From the time the facility was originally built in the 1950s, prescreened wastewater leaving the plant was received at a primary clarifier (for primary sludge settling) with supernatant discharged to the county sewer system (Golden Flake is permitted to release up to 400,000 gallons/day of wastewater). Stagnant wastewater in the primary clarifier was not aerated or covered and would produce odors. The clarifier was located along the edge of a street, where subsequently a housing development had been built, and the odor was becoming an issue with residents.
“The wastewater being decanted to the county sewer system had BOD and TSS concentration levels in the thousands, exceeding maximum surcharge levels,” says David Jones, Executive Vice President of Operations for Golden Flake. “As our surcharges continued to escalate, we began looking for a treatment technology that could not only handle our high-volume peak flows of 350,000 gpd, but also produce an effluent that was below the Alabama Department of Environmental Management’s maximum allowable discharge concentration limits for BOD, TSS, NH3-N and DO.” Because the site is landlocked with no room for expansion, a conventional activated-sludge facility with the footprint requirements for spray fields to process the wastewater flow was not an option.
Golden Flake worked with ADI Systems to install a membrane bioreactor (MBR) system to treat the raw waste-water following the vibrating screens. The process, based on technology developed by ADI Systems and Kubota Corporation, is a form of activated sludge technology that uses a submerged membrane barrier for the liquids/solids separation and reactor biomass retention functions. The system can fit on compact sites. Treated effluent could then be discharged into the Upper Valley Creek, eliminating wastewater being discharged to the county sewer system.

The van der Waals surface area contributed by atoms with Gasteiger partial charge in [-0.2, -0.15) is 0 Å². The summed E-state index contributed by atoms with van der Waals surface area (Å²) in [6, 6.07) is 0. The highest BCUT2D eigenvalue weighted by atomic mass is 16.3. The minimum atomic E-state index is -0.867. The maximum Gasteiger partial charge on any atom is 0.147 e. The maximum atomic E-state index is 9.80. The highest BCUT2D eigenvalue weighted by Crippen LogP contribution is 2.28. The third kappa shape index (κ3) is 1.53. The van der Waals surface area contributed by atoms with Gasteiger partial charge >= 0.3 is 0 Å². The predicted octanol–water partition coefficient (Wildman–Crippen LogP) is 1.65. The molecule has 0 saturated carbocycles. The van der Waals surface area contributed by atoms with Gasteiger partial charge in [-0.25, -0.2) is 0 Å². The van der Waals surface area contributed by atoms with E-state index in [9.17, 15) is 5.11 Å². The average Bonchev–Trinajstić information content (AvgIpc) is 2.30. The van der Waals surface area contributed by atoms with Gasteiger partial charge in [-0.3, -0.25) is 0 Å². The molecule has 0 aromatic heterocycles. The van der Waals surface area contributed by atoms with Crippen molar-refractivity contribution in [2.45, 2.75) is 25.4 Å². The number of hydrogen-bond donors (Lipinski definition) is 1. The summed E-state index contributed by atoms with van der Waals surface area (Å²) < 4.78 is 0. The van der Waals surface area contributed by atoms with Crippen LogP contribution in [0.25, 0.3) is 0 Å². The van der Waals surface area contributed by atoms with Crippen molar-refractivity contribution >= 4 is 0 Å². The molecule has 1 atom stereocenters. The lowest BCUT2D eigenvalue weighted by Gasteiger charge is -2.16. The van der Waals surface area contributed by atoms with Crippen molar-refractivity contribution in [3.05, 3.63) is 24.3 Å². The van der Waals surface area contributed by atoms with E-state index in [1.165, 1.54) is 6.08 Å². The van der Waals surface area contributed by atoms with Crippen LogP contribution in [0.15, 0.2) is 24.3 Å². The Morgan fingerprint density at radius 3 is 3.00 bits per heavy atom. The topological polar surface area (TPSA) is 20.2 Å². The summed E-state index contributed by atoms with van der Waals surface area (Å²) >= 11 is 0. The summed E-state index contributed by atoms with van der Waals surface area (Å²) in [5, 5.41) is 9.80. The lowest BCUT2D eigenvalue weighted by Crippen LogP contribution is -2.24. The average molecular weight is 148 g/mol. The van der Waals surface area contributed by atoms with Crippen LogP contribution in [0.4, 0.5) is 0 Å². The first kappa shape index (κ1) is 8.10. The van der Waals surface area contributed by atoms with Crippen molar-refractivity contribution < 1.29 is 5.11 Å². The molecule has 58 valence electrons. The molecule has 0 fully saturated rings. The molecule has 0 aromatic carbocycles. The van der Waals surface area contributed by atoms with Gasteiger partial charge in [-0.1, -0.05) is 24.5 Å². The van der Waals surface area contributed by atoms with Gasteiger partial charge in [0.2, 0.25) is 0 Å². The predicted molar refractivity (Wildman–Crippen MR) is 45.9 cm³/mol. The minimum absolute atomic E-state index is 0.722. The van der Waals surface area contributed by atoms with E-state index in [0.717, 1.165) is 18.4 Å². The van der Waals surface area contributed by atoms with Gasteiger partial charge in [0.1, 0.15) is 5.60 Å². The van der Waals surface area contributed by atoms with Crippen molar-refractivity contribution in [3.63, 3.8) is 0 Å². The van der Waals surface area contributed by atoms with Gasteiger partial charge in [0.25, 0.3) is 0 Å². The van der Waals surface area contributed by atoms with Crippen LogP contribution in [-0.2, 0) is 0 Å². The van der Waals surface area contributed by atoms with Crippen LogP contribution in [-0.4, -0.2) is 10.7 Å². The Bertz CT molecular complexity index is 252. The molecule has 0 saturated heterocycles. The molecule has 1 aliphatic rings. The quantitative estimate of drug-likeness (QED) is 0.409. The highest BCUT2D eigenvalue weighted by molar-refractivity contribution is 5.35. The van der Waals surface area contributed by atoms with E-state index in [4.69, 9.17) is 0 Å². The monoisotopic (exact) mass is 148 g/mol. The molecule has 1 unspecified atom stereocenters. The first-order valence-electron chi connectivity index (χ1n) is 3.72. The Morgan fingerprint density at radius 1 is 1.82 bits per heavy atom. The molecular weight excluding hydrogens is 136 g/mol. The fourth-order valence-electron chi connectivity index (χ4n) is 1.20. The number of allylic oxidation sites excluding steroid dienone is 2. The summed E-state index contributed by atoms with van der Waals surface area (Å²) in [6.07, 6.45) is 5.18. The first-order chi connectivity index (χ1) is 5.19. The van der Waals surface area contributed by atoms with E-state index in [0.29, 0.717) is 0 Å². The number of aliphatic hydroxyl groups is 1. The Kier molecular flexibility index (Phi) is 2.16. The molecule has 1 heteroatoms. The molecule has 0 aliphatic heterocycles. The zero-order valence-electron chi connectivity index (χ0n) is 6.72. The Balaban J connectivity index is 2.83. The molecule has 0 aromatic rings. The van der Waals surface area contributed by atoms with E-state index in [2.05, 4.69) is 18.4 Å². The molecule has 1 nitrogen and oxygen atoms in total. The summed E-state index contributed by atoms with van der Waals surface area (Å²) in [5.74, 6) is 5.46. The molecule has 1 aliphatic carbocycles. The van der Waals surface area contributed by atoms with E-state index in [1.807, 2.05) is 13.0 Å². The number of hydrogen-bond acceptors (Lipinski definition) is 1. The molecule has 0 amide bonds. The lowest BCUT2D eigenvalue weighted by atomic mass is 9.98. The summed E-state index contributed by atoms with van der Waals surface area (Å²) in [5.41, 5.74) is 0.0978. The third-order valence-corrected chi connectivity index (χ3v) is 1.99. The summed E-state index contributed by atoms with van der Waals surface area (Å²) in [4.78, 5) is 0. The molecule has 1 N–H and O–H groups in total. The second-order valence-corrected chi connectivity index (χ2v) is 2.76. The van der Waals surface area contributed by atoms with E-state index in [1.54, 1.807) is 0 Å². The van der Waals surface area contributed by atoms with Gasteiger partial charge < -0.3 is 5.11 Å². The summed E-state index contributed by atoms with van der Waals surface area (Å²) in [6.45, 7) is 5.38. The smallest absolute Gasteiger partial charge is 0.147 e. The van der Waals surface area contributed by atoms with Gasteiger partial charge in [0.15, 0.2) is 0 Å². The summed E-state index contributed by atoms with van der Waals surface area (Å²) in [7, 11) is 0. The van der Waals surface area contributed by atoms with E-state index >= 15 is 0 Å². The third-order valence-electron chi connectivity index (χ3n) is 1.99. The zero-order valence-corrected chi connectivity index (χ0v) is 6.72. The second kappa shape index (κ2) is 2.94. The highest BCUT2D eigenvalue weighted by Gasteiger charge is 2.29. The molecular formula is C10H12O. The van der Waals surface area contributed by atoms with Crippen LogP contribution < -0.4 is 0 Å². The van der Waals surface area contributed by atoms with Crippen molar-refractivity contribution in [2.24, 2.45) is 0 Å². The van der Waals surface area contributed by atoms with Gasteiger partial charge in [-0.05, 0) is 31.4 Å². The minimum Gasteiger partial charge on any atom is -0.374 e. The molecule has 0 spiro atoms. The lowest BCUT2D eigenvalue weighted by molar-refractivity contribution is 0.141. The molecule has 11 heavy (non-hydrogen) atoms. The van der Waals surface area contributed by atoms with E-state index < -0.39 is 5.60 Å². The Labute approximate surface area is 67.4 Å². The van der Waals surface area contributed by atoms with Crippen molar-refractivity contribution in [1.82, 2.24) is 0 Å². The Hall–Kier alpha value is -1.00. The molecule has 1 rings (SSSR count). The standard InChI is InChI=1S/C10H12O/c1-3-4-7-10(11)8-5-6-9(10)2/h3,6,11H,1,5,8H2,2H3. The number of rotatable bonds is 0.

After a successful test using a 350-gallon MBR pilot plant on-site at Golden Flake to treat a small stream of Golden Flake’s prescreened wastewater, a full-scale ADI-MBR system was installed in February 2009 and began operating six months later. It consists of a pre aeration tank and two membrane basins, each equipped with double-decker submerged membrane units (SMU), along with aeration blowers, a re-aeration chamber, pumps, instrumentation and controls. Treated effluent is passed through the membranes via a slight suction, and then aerated to meet the dissolved oxygen limit prior to discharge to the adjacent stream. Waste activated sludge is dewatered on-site with a screw press and the sludge cake is land applied on farms. About 20 tons/week of dewatered sludge cake are generated.
The system has a design hydraulic retention time of approximately one day, and is designed to treat a daily influent flow rate of up to 400,000 gpd. The system treats prescreened wastewater with BOD and TSS concentrations that range from 1,000 to 10,000 mg/L and 200 to 12,000 mg/L, respectively. It produces effluent that is lower than the discharge limits set by ADEM: 6 ppm DO (>6 ppm DO limit). Up to 250 gallons per minute of effluent is released into Upper Valley Creek, which helps improve oxygenation of the water flow within the small watercourse.
Expected payback of the system is three to five years. In addition, says Jones, the treatment system is fully automated: “Our maintenance supervisor can control the whole system, including every pump and motor, from one location in the plant or from his home on his laptop. This provides a control flexibility we did not have before.”

Jim McMahon writes on water and wastewater systems.